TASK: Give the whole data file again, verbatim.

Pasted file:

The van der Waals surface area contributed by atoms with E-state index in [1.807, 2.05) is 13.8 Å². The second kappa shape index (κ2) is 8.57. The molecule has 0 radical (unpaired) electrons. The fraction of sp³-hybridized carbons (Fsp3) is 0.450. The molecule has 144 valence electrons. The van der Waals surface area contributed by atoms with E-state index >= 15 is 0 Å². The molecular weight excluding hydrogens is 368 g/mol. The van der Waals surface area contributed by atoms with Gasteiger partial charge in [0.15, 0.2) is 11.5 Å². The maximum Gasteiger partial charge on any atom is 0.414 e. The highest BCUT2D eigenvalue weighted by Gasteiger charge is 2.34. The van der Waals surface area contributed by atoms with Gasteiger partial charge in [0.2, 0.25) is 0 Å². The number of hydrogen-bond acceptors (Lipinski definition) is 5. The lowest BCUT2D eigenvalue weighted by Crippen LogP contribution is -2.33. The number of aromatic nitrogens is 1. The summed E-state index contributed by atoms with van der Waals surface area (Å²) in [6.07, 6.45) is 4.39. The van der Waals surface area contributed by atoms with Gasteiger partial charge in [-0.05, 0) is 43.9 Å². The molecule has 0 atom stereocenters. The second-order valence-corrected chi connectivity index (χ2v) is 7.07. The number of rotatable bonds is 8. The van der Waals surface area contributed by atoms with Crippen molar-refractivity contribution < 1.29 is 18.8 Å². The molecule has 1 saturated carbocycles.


The van der Waals surface area contributed by atoms with E-state index in [1.807, 2.05) is 13.8 Å². The second kappa shape index (κ2) is 8.57. The molecule has 0 radical (unpaired) electrons. The fraction of sp³-hybridized carbons (Fsp3) is 0.450. The molecule has 144 valence electrons. The van der Waals surface area contributed by atoms with E-state index >= 15 is 0 Å². The molecular weight excluding hydrogens is 368 g/mol. The van der Waals surface area contributed by atoms with Gasteiger partial charge in [0.15, 0.2) is 11.5 Å². The maximum Gasteiger partial charge on any atom is 0.414 e. The highest BCUT2D eigenvalue weighted by Gasteiger charge is 2.34. The van der Waals surface area contributed by atoms with Gasteiger partial charge in [0.2, 0.25) is 0 Å². The number of hydrogen-bond acceptors (Lipinski definition) is 5. The lowest BCUT2D eigenvalue weighted by Crippen LogP contribution is -2.33. The number of aromatic nitrogens is 1. The summed E-state index contributed by atoms with van der Waals surface area (Å²) in [6.07, 6.45) is 4.39. The van der Waals surface area contributed by atoms with Gasteiger partial charge in [-0.05, 0) is 43.9 Å². The molecule has 0 atom stereocenters. The second-order valence-corrected chi connectivity index (χ2v) is 7.07. The number of rotatable bonds is 8. The van der Waals surface area contributed by atoms with Crippen molar-refractivity contribution < 1.29 is 18.8 Å². The molecule has 1 saturated carbocycles.